Several HomePod users have reported an issue with Apple’s new smart speaker where it’s leaving white rings on wood surfaces with an oil or wax finish. Apple has since acknowledged that the issues exists.
The strange discovery was brought to light on HomePod reviews, as first discovered by Pocket-lint and Wirecutter.
Stuart Miles from Pocket-lint’s:
“For our tests, we placed the speaker on a solid oak kitchen worktop treated with Danish oil.
Within 20 minutes the HomePod had caused a white discolored ring to appear on the wood that some days later has faded, although still hasn’t completely disappeared.
We subsequently tested the HomePod on other materials: the same wood that hadn’t been treated with Danish oil and a regular lacquered desk and hasn’t seen the same issues”.
Apple told Pocket-lint that it’s “not unusual” for a HomePod with a silicone base to leave a “mild mark” when you’ve placed it on oiled or waxed surfaces while suggesting the rings are caused by chemical interactions with treated wood.
Jon Chase from the Wirecutter:
“An unhappy discovery after we placed a HomePod on an oiled butcher-block countertop and later on a wooden side table was that it left a defined white ring on the surface”.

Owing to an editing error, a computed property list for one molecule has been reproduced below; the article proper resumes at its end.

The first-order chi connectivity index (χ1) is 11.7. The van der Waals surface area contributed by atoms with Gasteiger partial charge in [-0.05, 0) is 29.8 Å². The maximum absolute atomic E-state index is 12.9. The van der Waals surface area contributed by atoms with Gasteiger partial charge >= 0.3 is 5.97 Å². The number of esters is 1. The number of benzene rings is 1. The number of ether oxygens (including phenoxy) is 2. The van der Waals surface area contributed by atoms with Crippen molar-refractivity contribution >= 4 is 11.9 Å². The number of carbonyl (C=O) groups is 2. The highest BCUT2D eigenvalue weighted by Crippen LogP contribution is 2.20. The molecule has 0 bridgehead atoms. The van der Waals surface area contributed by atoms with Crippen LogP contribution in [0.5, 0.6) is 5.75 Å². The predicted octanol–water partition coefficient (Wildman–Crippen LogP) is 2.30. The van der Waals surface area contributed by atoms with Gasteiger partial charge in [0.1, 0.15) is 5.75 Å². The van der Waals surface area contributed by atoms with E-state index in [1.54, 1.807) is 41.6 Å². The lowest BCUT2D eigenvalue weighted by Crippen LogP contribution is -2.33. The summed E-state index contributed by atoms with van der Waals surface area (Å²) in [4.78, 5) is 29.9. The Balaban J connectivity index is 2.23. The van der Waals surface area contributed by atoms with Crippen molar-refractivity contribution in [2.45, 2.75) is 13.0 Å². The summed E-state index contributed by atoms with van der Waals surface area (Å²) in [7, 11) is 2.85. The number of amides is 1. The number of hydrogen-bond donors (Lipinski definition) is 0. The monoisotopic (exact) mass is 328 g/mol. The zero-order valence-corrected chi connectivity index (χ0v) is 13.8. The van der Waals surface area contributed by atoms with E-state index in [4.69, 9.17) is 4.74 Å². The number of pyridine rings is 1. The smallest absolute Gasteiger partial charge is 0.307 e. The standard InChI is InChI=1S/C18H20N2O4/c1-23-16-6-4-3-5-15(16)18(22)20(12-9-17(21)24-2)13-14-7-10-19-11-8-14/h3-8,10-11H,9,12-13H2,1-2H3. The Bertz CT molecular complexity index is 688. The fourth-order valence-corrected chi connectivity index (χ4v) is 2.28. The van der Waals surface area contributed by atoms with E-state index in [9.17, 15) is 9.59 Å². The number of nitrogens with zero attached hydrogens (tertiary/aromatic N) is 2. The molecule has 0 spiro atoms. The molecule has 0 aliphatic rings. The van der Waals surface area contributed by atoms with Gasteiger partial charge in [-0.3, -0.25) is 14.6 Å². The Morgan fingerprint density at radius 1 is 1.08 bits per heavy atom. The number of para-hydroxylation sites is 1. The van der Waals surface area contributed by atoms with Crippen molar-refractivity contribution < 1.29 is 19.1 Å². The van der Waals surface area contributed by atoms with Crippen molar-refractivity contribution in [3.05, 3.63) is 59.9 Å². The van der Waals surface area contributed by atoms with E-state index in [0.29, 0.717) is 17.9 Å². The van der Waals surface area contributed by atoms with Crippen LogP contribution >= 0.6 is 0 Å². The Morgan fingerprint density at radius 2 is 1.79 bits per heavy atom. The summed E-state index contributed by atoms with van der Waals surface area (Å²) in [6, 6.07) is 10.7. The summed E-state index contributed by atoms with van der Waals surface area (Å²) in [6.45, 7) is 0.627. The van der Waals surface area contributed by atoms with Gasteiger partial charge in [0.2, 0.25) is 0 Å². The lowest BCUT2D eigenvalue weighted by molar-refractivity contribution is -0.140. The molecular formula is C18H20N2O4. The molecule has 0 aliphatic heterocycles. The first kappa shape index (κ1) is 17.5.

Apple told Wirecutter that “the marks can improve over several days after the speaker is removed from the wood surface.” If not, Apple suggests “cleaning the surface with the manufacturer’s suggested oiling method.”
So how can you enjoy your HomePod without worrying about staining your wood furniture?
Put it on another Surface
There are many surfaces on which your HomePod won’t leave any stains.
Again, from Wirecutter:
“In other testing, we have seen no visible damage when using it on glass, granite countertop, nice MDF, polyurethane-sealed wood, and cheap IKEA bookcases”.
You can use your HomePod on partial wood, Kitchen countertops, and glass. Basically, if you can move it to one of these surfaces, that’s the easiest fix.